There is an element of creativity I agree, but there is also the need to learn self control and limit the time spent on these games. I only hope this comes with age otherwise we may end up falling out big style.
Thanks for writing this blog. Its good to know that we aren't alone is this computer mad world!!
Polly C (author) from UK on February 14, 2015:
@Justin Xie - Hi Justin, thank you so much for your positive and inspiring comment. Yes, my son is 14 now - he is in year 10 at school in UK, and,as you say, the seriousness of school has stepped up. He takes GCSE exams next year. He doesn't welcome the new focus that needs to be placed on school work at all - however, as you so rightly say, self-control is something that needs to be learned. I think he will learn it over time - most people do if they are to go anywhere in the world, and he definitely wants a good job as he has dreams for the future!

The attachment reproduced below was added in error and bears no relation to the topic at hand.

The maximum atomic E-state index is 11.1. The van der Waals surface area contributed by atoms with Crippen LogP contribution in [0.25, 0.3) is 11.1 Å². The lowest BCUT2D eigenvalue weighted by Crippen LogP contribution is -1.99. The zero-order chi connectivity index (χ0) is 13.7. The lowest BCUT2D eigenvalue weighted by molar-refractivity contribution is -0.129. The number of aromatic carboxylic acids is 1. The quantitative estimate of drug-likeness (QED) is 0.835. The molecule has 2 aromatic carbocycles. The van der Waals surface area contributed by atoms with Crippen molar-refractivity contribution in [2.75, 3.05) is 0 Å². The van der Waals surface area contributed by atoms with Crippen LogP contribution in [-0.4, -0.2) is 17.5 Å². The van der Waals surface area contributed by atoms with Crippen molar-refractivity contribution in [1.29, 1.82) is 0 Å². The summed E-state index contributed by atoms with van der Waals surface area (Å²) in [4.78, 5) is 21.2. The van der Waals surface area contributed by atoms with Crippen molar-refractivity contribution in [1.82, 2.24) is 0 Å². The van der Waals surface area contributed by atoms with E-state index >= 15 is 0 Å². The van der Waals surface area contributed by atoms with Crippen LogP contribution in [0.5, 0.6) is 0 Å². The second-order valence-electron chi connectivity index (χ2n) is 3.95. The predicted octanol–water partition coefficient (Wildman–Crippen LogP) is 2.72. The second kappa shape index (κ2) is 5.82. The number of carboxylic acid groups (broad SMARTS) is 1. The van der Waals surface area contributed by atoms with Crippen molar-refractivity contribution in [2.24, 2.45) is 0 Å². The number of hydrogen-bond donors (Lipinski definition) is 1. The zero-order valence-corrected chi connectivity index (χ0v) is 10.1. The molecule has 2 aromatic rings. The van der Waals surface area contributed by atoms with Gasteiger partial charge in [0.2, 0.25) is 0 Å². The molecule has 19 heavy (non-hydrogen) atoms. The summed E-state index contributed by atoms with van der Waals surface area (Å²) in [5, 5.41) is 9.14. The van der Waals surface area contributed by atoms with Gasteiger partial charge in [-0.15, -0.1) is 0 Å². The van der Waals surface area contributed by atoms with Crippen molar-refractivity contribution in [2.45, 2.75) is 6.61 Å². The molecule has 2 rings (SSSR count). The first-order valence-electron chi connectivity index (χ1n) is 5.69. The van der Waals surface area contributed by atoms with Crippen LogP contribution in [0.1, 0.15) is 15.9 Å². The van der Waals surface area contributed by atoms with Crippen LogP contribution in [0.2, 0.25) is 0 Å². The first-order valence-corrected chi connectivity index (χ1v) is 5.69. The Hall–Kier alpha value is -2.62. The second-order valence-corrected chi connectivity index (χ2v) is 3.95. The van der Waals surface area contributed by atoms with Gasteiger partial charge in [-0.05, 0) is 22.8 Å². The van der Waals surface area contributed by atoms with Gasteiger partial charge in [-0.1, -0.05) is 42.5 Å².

I really like that you pointed out that there are so much worse things he could be doing. Thank you for that :)
Justin Xie on February 13, 2015:
I am the same age as your son wod be today, 14. I also play video games, except I use PlayStation. You wrote your hub very well. I know you may be worried about your boy playing his games all day. However, your son does not sound like a trouble maker at all. If he is achieving high performance in his schoolwork and is doing other things than playing games, then you should not have anything to worry about. There are people at my school are into drugs, alcohol, and partying. Please do not think your son is bad, useless, or anything negative. He is into video games, instead of girls and partying. Another point that I want to make is that your son can still learn self control. He will probably be entering the 9th year of school (In America it is called freshman year). He will have more schoolwork, which will require him to better manage his time. He will have to learn self control, so as not to achieve poor results in school. If you take his Xbox, he may not be able to learn self discipline and control, which he will need in college and his adult life. I learned to control myself very recently. I just kept practicing limiting myself on my games.
Anyways be proud that your son has found a hobby, friends with a common interests, and is not into drugs and sex.
biggamer on February 07, 2015: